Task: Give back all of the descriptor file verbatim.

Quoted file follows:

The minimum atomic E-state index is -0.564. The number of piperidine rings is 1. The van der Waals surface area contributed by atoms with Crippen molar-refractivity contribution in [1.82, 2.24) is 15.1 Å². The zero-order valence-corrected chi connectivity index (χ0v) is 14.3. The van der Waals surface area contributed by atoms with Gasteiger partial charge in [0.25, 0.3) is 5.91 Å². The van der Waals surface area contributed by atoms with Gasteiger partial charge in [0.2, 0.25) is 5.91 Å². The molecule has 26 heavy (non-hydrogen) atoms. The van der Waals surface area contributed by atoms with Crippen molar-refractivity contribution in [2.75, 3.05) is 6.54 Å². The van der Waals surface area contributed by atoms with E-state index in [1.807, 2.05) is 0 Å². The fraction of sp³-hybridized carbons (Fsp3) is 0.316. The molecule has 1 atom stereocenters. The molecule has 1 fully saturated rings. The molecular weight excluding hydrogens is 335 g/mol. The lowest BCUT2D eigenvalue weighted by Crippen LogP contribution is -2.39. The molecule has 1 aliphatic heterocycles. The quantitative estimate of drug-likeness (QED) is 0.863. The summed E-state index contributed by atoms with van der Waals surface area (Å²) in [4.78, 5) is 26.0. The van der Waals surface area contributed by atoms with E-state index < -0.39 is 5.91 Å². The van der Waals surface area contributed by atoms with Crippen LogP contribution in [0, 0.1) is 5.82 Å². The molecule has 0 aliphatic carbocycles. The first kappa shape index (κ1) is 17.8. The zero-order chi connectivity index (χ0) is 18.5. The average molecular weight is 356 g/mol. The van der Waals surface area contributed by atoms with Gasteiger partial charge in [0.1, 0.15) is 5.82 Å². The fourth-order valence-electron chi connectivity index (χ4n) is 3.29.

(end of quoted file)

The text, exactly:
The minimum atomic E-state index is -0.564. The number of piperidine rings is 1. The van der Waals surface area contributed by atoms with Crippen molar-refractivity contribution in [1.82, 2.24) is 15.1 Å². The zero-order valence-corrected chi connectivity index (χ0v) is 14.3. The van der Waals surface area contributed by atoms with Gasteiger partial charge in [0.25, 0.3) is 5.91 Å². The van der Waals surface area contributed by atoms with Gasteiger partial charge in [0.2, 0.25) is 5.91 Å². The molecule has 26 heavy (non-hydrogen) atoms. The van der Waals surface area contributed by atoms with Crippen molar-refractivity contribution in [2.75, 3.05) is 6.54 Å². The van der Waals surface area contributed by atoms with E-state index in [1.807, 2.05) is 0 Å². The fraction of sp³-hybridized carbons (Fsp3) is 0.316. The molecule has 1 atom stereocenters. The molecule has 1 fully saturated rings. The molecular weight excluding hydrogens is 335 g/mol. The lowest BCUT2D eigenvalue weighted by Crippen LogP contribution is -2.39. The molecule has 1 aliphatic heterocycles. The quantitative estimate of drug-likeness (QED) is 0.863. The summed E-state index contributed by atoms with van der Waals surface area (Å²) in [4.78, 5) is 26.0. The van der Waals surface area contributed by atoms with E-state index < -0.39 is 5.91 Å². The van der Waals surface area contributed by atoms with Crippen LogP contribution in [0, 0.1) is 5.82 Å². The molecule has 0 aliphatic carbocycles. The first kappa shape index (κ1) is 17.8. The zero-order chi connectivity index (χ0) is 18.5. The average molecular weight is 356 g/mol. The van der Waals surface area contributed by atoms with Gasteiger partial charge in [0.1, 0.15) is 5.82 Å². The fourth-order valence-electron chi connectivity index (χ4n) is 3.29.